Alana Jade, Alistair Alexander, Bárbara Paes, Eric Zie, Filippa Furniss, Graham Martin, Hemanuel Veras, Jesse Thompson, Jo Lindsay Walton, Joanna Murzyn, Kim Lea Rothe, Lima Dastgeer, Linzi Ricketts, Luna Maurer, Mary Pitt, Melissa Hsiung, Mica Le John, Michelle Barker, Michelle Whitehead, Mike Masey, Min, Nat Darke, Nick Lewis, Oliver Cronk, Olivia Johnson, Rob Hopkins, Roel Wouters, Rory Brown, Samantha Ndiwalana, Sammy Harper, Sandra Pallier, Simon Blackler, Teresa A. Zeck, Thorsten Jonas, Tom Greenwood, Tommy Ferry.

Hannah Smith is Director of Operations for Green Web Foundation, and puts a strong emphasis on fostering a joyful and effective delivery culture. She provides technical and operational leadership on the GWF’s open source tool suite including the Green Web Directory, Branch magazine, and commercial services. Outside GWF, she’s co-founder of the Green Tech South West community and a long-term volunteer with ClimateAction.tech. She lives in the temperate rainforest in Exmoor National Park, UK.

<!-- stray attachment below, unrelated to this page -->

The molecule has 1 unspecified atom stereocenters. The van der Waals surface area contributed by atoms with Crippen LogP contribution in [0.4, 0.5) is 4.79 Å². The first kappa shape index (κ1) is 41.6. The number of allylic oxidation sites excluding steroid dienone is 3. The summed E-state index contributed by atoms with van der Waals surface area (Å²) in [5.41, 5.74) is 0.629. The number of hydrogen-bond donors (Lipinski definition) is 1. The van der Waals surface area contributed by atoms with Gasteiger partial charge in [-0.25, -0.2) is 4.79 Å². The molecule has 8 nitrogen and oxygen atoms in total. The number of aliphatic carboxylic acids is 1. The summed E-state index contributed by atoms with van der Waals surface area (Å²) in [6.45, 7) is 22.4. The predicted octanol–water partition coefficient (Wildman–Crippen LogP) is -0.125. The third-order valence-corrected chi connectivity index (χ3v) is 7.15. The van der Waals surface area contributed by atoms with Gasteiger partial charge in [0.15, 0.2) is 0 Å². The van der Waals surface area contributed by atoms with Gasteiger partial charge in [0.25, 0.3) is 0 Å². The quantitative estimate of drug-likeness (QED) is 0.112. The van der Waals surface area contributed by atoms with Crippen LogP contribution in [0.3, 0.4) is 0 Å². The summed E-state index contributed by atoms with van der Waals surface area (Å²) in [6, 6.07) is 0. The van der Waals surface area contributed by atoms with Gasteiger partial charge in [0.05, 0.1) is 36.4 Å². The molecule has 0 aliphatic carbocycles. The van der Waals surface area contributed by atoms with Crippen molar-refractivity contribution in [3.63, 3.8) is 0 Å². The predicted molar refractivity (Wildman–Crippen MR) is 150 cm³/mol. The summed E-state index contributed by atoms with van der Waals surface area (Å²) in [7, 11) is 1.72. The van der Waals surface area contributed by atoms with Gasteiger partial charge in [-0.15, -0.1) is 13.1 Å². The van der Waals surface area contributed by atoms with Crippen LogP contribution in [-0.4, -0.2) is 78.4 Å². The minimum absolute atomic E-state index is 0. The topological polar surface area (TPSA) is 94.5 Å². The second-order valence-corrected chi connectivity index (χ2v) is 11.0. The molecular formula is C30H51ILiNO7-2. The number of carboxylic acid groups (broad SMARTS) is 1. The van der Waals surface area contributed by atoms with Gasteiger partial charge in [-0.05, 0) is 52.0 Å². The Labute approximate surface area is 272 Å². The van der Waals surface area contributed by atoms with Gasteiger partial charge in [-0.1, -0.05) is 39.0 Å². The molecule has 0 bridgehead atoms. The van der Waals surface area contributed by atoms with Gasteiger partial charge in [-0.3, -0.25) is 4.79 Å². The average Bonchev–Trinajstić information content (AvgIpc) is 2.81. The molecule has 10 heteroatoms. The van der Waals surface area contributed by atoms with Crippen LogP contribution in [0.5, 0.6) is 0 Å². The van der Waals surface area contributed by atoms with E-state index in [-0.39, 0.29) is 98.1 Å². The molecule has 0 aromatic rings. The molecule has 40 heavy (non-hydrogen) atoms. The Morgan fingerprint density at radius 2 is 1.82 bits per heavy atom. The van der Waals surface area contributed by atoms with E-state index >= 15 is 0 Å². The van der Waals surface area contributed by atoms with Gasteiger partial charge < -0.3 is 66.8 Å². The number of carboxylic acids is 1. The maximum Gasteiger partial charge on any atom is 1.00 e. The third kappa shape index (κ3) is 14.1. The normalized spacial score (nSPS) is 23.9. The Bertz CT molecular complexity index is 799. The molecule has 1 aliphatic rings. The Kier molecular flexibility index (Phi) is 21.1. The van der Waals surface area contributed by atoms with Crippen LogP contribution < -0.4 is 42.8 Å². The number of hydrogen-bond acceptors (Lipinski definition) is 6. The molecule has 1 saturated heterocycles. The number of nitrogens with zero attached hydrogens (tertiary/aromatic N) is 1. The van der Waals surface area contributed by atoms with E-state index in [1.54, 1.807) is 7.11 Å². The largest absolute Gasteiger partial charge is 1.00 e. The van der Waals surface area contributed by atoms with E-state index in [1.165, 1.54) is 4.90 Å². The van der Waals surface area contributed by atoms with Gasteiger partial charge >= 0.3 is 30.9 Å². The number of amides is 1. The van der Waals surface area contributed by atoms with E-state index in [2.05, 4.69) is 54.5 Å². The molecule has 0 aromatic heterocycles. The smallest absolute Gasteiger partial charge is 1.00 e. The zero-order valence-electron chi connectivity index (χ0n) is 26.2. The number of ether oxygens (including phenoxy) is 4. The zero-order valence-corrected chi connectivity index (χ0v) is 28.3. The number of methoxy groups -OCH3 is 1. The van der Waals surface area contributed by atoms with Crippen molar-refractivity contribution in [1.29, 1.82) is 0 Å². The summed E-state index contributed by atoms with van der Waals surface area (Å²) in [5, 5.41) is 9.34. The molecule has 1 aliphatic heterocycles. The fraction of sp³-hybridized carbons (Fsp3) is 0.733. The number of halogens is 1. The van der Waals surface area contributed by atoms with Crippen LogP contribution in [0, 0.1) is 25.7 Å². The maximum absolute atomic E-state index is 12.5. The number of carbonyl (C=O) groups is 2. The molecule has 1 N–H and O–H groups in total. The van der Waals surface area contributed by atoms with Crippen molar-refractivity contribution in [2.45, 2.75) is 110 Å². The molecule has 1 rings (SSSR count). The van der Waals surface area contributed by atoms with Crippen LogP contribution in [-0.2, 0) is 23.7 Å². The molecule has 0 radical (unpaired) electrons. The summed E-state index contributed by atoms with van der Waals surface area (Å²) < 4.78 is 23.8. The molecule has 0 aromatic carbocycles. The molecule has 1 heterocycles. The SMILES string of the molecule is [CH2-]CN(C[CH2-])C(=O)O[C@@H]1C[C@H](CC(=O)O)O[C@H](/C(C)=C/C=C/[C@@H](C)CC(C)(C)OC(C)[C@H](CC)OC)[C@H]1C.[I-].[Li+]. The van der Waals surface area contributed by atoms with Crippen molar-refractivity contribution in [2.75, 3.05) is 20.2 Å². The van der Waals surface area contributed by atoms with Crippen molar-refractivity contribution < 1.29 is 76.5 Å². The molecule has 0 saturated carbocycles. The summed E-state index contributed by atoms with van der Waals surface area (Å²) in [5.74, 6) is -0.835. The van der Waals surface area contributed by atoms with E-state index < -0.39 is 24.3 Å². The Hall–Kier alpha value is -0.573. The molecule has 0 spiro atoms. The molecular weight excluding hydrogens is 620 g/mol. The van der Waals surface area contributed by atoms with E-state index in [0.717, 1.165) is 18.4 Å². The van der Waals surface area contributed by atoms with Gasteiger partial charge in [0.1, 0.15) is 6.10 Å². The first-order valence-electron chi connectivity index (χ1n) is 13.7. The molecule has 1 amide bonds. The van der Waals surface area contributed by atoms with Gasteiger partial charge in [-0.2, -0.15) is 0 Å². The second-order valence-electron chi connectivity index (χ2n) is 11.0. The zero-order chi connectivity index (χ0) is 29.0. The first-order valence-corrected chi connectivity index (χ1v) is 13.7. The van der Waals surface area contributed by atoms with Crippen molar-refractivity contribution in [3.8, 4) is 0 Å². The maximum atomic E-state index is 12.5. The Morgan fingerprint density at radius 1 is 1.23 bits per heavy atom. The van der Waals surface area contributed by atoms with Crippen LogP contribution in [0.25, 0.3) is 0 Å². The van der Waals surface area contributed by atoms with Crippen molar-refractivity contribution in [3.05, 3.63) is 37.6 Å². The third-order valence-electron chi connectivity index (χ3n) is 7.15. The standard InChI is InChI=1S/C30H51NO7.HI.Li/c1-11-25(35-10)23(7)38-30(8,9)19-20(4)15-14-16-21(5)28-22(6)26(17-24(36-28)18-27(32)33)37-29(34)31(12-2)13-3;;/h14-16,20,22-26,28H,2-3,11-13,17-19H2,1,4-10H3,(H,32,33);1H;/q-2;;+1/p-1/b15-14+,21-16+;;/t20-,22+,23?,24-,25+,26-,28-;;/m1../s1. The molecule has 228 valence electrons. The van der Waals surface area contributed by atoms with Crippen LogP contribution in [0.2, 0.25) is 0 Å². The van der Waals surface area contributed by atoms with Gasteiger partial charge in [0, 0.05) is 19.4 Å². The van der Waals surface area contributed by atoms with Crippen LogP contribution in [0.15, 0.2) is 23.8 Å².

Marketa Benisek is the Digital Sustainability Lead at Wholegrain Digital, a London-based agency specialising in low-carbon, accessible, and high-performant websites. Marketa has a deep interest in harnessing the power of storytelling for positive change and is passionate about climate activism, having trained with Al Gore to become a Climate Reality Leader. Additionally, Marketa volunteers with the ClimateAction.tech community, where she co-organised a TEDx event as part of the global TEDxCountdown initiative.